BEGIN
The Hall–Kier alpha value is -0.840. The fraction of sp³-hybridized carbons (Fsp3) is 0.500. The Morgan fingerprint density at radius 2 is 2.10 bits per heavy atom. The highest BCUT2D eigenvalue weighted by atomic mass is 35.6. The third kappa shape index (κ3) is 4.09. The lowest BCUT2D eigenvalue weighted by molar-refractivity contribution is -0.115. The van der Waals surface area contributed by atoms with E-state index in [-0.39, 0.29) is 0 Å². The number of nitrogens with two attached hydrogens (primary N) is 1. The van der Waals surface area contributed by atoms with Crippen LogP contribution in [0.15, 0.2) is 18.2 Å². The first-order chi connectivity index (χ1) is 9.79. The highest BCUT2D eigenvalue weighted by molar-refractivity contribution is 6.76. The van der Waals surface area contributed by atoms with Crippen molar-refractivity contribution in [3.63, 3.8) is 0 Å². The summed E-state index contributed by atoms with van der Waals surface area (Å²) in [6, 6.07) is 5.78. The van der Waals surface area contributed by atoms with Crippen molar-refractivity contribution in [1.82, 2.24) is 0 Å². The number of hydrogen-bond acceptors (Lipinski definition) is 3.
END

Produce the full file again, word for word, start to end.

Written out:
The Hall–Kier alpha value is -0.840. The fraction of sp³-hybridized carbons (Fsp3) is 0.500. The Morgan fingerprint density at radius 2 is 2.10 bits per heavy atom. The highest BCUT2D eigenvalue weighted by atomic mass is 35.6. The third kappa shape index (κ3) is 4.09. The lowest BCUT2D eigenvalue weighted by molar-refractivity contribution is -0.115. The van der Waals surface area contributed by atoms with E-state index in [-0.39, 0.29) is 0 Å². The number of nitrogens with two attached hydrogens (primary N) is 1. The van der Waals surface area contributed by atoms with Crippen LogP contribution in [0.15, 0.2) is 18.2 Å². The first-order chi connectivity index (χ1) is 9.79. The highest BCUT2D eigenvalue weighted by molar-refractivity contribution is 6.76. The van der Waals surface area contributed by atoms with Crippen molar-refractivity contribution in [3.63, 3.8) is 0 Å². The summed E-state index contributed by atoms with van der Waals surface area (Å²) in [6, 6.07) is 5.78. The van der Waals surface area contributed by atoms with Crippen molar-refractivity contribution in [1.82, 2.24) is 0 Å². The number of hydrogen-bond acceptors (Lipinski definition) is 3.